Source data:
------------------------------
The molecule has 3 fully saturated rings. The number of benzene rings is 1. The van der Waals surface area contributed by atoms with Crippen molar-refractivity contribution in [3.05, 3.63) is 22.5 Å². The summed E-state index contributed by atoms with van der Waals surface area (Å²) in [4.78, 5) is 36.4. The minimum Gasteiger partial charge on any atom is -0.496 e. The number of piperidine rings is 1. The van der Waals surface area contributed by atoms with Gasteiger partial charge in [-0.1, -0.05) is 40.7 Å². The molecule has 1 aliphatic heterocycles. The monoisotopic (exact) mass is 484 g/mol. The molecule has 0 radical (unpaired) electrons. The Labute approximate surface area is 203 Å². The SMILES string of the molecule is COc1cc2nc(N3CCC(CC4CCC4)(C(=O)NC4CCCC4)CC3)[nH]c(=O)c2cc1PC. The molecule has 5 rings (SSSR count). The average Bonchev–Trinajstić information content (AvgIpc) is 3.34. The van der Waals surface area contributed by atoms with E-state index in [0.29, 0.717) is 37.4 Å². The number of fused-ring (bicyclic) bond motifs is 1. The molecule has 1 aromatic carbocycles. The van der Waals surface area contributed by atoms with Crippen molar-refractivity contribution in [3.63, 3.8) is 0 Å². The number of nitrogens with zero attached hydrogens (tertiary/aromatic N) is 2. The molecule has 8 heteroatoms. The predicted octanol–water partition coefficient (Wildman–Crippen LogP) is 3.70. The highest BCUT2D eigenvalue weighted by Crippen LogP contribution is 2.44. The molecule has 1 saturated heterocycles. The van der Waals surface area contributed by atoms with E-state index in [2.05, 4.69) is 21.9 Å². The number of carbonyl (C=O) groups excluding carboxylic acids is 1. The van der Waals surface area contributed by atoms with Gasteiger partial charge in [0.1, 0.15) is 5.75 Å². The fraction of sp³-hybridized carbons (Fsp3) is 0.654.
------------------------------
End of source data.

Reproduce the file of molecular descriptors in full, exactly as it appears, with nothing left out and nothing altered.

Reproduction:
The molecule has 3 fully saturated rings. The number of benzene rings is 1. The van der Waals surface area contributed by atoms with Crippen molar-refractivity contribution in [3.05, 3.63) is 22.5 Å². The summed E-state index contributed by atoms with van der Waals surface area (Å²) in [4.78, 5) is 36.4. The minimum Gasteiger partial charge on any atom is -0.496 e. The number of piperidine rings is 1. The van der Waals surface area contributed by atoms with Gasteiger partial charge in [-0.1, -0.05) is 40.7 Å². The molecule has 1 aliphatic heterocycles. The monoisotopic (exact) mass is 484 g/mol. The molecule has 0 radical (unpaired) electrons. The Labute approximate surface area is 203 Å². The SMILES string of the molecule is COc1cc2nc(N3CCC(CC4CCC4)(C(=O)NC4CCCC4)CC3)[nH]c(=O)c2cc1PC. The molecule has 5 rings (SSSR count). The average Bonchev–Trinajstić information content (AvgIpc) is 3.34. The van der Waals surface area contributed by atoms with E-state index in [0.29, 0.717) is 37.4 Å². The number of fused-ring (bicyclic) bond motifs is 1. The molecule has 1 aromatic carbocycles. The van der Waals surface area contributed by atoms with Crippen molar-refractivity contribution in [3.63, 3.8) is 0 Å². The number of nitrogens with zero attached hydrogens (tertiary/aromatic N) is 2. The molecule has 8 heteroatoms. The predicted octanol–water partition coefficient (Wildman–Crippen LogP) is 3.70. The highest BCUT2D eigenvalue weighted by Crippen LogP contribution is 2.44. The molecule has 1 saturated heterocycles. The van der Waals surface area contributed by atoms with E-state index in [2.05, 4.69) is 21.9 Å². The number of carbonyl (C=O) groups excluding carboxylic acids is 1. The van der Waals surface area contributed by atoms with Gasteiger partial charge in [0.1, 0.15) is 5.75 Å². The fraction of sp³-hybridized carbons (Fsp3) is 0.654.